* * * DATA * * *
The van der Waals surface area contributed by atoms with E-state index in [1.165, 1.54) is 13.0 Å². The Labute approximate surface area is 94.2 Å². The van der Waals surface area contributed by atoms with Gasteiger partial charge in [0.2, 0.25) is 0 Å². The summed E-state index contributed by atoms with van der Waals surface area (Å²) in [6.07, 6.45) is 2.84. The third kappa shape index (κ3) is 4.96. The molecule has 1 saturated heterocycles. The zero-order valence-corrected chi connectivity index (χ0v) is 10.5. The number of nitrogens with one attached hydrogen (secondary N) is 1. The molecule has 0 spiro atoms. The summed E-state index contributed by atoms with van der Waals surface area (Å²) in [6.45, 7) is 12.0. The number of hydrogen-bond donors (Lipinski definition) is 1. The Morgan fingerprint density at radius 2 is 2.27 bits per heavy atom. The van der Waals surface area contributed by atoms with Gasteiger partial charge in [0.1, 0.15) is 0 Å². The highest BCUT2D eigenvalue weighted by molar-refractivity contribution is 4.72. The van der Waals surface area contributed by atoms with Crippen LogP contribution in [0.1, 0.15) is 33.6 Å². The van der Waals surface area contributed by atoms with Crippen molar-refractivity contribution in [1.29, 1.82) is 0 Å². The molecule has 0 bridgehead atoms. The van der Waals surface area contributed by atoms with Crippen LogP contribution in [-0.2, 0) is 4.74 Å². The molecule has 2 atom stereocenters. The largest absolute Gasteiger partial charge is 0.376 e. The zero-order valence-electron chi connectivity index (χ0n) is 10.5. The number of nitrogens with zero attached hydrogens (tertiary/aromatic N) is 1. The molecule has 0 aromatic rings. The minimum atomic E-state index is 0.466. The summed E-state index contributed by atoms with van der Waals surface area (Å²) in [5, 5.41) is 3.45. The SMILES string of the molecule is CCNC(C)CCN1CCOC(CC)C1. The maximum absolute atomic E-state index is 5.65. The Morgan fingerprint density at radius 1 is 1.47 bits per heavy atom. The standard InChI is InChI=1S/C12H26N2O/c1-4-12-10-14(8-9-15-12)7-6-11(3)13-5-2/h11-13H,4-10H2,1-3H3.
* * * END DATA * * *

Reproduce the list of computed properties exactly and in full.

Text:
The van der Waals surface area contributed by atoms with E-state index in [1.165, 1.54) is 13.0 Å². The Labute approximate surface area is 94.2 Å². The van der Waals surface area contributed by atoms with Gasteiger partial charge in [0.2, 0.25) is 0 Å². The summed E-state index contributed by atoms with van der Waals surface area (Å²) in [6.07, 6.45) is 2.84. The third kappa shape index (κ3) is 4.96. The molecule has 1 saturated heterocycles. The zero-order valence-corrected chi connectivity index (χ0v) is 10.5. The number of nitrogens with one attached hydrogen (secondary N) is 1. The molecule has 0 spiro atoms. The summed E-state index contributed by atoms with van der Waals surface area (Å²) in [6.45, 7) is 12.0. The number of hydrogen-bond donors (Lipinski definition) is 1. The Morgan fingerprint density at radius 2 is 2.27 bits per heavy atom. The van der Waals surface area contributed by atoms with Gasteiger partial charge in [0.1, 0.15) is 0 Å². The highest BCUT2D eigenvalue weighted by molar-refractivity contribution is 4.72. The van der Waals surface area contributed by atoms with Crippen LogP contribution in [0.1, 0.15) is 33.6 Å². The van der Waals surface area contributed by atoms with Crippen molar-refractivity contribution in [1.29, 1.82) is 0 Å². The molecule has 0 bridgehead atoms. The van der Waals surface area contributed by atoms with Crippen LogP contribution in [-0.2, 0) is 4.74 Å². The molecule has 2 atom stereocenters. The largest absolute Gasteiger partial charge is 0.376 e. The zero-order valence-electron chi connectivity index (χ0n) is 10.5. The number of nitrogens with zero attached hydrogens (tertiary/aromatic N) is 1. The molecule has 0 aromatic rings. The minimum atomic E-state index is 0.466. The summed E-state index contributed by atoms with van der Waals surface area (Å²) in [5, 5.41) is 3.45. The SMILES string of the molecule is CCNC(C)CCN1CCOC(CC)C1. The maximum absolute atomic E-state index is 5.65. The Morgan fingerprint density at radius 1 is 1.47 bits per heavy atom. The standard InChI is InChI=1S/C12H26N2O/c1-4-12-10-14(8-9-15-12)7-6-11(3)13-5-2/h11-13H,4-10H2,1-3H3.